The Jerusalem International Book Fair celebrated its jubilee year, opening up its 26th biennial event on February 10, and the first in 30 years without its charismatic and beloved chairman Zev Birger at its helm.
Birger died in July 2011, four months after the 25th JIBF. At the evening opening ceremony, Israeli President Shimon Peres heralded Birger, noting that he had turned the book fair into "Israel's intellectual visiting card." Key to the transformation of JIBF was the editorial fellowship program that he established in 1985, followed in 1991 by a parallel agent program. This year, there were 44 editors and agents from 19 countries in attendance, and about 25 alumna. And, the number of Jerusalem fellows/agent is approaching 500. This year, in Birger's honor, the program was renamed The Zev Birger Jerusalem Editorial & Agent Fellowship.
The big event at the opening ceremony is the presentation of the Jerusalem Prize, given to an author whose writing expresses tolerance and the freedom of the individual in society. The 2013 recipient was Spanish-born writer Antonio Munoz Molina who resisted the pressures urging him not to come to Jerusalem to accept the prize. At a later meeting with alumna fellows, he said there was "never a possibility of my not coming. I'm used to being a contrarian." His reluctance to step onto a public platform to deliver a speech had more to do, he noted, with the role of the writer. "At the end of the day, and stripped down to its bare bones, literature consists of someone who writes and someone who reads, the two of them dwelling in parallel solitudes, and at the same time connected to many others in an invisible network that may well spread out beyond boundaries of space and time."
On day one, keynote speaker Dame Gail Rebuck, CEO of Random House UK, spoke. She described her 33-year career and the various hats she wore--starting off as a production assistant, becoming an editor, an entrepreneur, a manager and finally a leader. Her main task, she said, is "balancing creativity and profitability." She also talked about "navigating the future," addressing the "seismic shifts" that underline publisher consolidation; bookstore attrition and their coping with being a "browsing showroom" for customers who then buy the book on electronic devices; and the myriad challenges of digital transition. She described the new publishing landscape--retailers turned publishers (Amazon); the rise of self-publishing; and daily new entrants to the marketplace, including ebook publishers with "low overheads, no legacy burdens and attractive business models." Her message to the fellows was also inspiring: "Books give meaning and a purpose to life, and they are the essence of our humanity, and I doubt that will change."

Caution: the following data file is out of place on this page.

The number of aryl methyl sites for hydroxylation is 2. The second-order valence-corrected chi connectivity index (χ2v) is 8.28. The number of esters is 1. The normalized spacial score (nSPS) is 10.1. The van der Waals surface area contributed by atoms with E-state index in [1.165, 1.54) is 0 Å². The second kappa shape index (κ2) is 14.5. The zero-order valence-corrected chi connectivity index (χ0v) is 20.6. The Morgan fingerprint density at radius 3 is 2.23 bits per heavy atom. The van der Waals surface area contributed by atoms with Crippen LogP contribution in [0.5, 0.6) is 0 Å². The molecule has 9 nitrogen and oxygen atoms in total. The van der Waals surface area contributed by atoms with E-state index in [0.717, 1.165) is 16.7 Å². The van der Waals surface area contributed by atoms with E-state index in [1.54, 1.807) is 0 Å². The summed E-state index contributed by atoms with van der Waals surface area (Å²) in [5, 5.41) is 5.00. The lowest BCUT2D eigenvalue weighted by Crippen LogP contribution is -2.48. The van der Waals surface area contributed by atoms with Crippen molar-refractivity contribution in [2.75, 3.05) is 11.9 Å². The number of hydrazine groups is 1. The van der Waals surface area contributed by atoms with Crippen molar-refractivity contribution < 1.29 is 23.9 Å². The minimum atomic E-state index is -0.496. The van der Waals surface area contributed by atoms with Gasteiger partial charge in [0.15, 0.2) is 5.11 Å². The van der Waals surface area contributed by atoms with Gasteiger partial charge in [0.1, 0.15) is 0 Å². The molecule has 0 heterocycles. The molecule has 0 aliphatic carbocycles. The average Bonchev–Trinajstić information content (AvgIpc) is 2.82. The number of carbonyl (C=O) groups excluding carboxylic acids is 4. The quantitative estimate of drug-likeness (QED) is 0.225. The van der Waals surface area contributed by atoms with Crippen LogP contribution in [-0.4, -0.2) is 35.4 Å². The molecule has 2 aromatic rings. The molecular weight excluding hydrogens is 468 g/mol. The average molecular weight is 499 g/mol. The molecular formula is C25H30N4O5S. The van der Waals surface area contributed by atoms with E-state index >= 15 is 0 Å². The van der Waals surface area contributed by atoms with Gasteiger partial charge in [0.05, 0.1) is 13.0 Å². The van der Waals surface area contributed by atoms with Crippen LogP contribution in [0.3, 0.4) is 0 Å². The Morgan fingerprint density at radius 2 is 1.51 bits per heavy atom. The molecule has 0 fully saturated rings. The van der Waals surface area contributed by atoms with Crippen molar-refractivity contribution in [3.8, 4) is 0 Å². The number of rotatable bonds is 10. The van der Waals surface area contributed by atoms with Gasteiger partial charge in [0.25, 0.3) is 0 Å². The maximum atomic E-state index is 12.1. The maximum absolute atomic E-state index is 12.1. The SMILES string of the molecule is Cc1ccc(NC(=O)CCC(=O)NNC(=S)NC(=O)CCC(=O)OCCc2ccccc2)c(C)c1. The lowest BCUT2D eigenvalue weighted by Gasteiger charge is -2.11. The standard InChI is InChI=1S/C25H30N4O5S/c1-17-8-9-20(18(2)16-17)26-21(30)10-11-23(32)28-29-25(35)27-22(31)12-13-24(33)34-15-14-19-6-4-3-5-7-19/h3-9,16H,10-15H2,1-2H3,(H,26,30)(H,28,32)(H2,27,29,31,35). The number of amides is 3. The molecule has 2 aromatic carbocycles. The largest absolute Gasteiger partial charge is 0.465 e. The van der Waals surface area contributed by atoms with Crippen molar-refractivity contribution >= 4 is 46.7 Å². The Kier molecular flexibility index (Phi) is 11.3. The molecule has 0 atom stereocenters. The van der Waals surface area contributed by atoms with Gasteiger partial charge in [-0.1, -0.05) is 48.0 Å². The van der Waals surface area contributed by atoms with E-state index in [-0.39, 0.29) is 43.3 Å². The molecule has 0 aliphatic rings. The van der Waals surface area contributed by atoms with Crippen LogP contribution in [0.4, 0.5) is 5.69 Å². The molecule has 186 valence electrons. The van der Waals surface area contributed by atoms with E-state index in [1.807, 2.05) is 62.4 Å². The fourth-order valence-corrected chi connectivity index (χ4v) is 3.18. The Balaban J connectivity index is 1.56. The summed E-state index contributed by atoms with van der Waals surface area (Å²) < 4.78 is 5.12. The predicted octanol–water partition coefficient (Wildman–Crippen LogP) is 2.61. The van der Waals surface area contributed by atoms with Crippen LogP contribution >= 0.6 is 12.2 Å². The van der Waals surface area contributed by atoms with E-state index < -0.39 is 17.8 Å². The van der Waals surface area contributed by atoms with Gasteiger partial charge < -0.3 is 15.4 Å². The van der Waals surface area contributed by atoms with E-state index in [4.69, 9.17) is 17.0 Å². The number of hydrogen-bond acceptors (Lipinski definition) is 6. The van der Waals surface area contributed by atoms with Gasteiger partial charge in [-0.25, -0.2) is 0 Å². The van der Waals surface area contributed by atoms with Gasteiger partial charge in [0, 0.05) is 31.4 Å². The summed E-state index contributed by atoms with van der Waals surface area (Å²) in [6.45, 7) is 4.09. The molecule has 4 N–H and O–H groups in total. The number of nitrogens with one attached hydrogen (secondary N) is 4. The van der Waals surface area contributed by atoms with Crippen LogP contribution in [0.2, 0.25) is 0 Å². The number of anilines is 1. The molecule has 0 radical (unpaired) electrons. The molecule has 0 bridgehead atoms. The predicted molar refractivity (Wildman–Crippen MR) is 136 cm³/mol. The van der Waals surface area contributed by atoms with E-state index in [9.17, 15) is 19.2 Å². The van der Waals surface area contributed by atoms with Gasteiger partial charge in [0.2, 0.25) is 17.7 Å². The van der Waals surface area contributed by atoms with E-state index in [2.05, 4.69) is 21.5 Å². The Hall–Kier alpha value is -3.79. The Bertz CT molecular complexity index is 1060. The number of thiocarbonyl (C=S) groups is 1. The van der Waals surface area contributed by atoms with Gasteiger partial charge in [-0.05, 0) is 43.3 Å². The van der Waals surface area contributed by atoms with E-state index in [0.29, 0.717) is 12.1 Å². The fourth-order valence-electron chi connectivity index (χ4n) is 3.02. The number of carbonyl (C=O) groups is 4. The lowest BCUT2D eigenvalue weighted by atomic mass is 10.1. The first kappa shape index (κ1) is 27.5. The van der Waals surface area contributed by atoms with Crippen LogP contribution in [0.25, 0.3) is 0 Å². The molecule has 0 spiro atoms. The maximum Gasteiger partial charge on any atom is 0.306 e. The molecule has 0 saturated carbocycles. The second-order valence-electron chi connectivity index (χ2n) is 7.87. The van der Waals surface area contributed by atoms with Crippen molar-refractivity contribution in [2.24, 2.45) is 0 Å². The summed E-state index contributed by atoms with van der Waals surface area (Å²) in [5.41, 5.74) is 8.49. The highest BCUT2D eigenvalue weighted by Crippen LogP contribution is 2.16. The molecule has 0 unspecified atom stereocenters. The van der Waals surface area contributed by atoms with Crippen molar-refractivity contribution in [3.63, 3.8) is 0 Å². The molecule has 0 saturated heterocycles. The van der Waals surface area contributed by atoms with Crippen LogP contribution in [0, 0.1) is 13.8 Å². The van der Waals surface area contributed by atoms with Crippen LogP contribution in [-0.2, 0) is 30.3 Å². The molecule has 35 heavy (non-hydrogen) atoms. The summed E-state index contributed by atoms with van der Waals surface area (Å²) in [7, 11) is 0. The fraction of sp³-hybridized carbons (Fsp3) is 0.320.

On the buzz panel, four editors took the opportunity, after Rebuck's address, to pitch their titles to the crowd. Tirza Biran Fried, a fellow in 2005 and editor at Am Oved, a Tel Aviv publisher, pitched Home Run at Ben Gurion Airport, a suspense novel published in 2011 to strong reviews. Job Lisman, an editor at Prometheus Publishers in the Netherlands, talked about Hamburgers In Paradise: Food In Times of Scarcity and Abundance by Louise O. Fresco. Deborah Kaufman, 2011 fellow and editor at Editions Calmann-Levy, believed her book, Whales Swim Naked by Eric Gethers, had international appeal. And Newmarket's Esther Margolis (covering for Will Murphy, whose flight out of the States was delayed because of weather), talked about two books: The Year by Hollywood reporter Anne Thomspon (which follows goings-on in Hollywood over the course of 2012), and Lincoln by Hal Holbrook (which is aimed at young readers). Israeli debut author and screenwriter, Mayan Rogel, described her book, We Could Have Left, as a "cool cancer read" published successfully by Carmel in Tel Aviv; the English translation is almost complete.
The Friend of Jerusalem Award, which is given to publishers and agents who have been frequent attendees of JIBF, was always the event that seemed to bring Zev Birger the most satisfaction. He would have approved of the 2013 awardees, Eva Cossee and Cristoph Buchwald, of Cossee Publishers in the Netherlands. Cossee was a 1993 fellow, while her husband was a 1995 fellow, and the duo has not missed a Jerusalem Fair since. Buchwald described his first meeting with Birger--he kept referring to him as "charm boy"--and talked about how he strong-armed the former chairman into writing his autobiography, No Time for Patience. He described Zev's "charming stubbornness and will to fight for every visitor from abroad." Buchwald invited the audience to be in communication with him so that he could share some "concrete" suggestions to help promote the fair. He finished his talk with a Lechaim (to life), for both Zev, and the crowd at City Hall.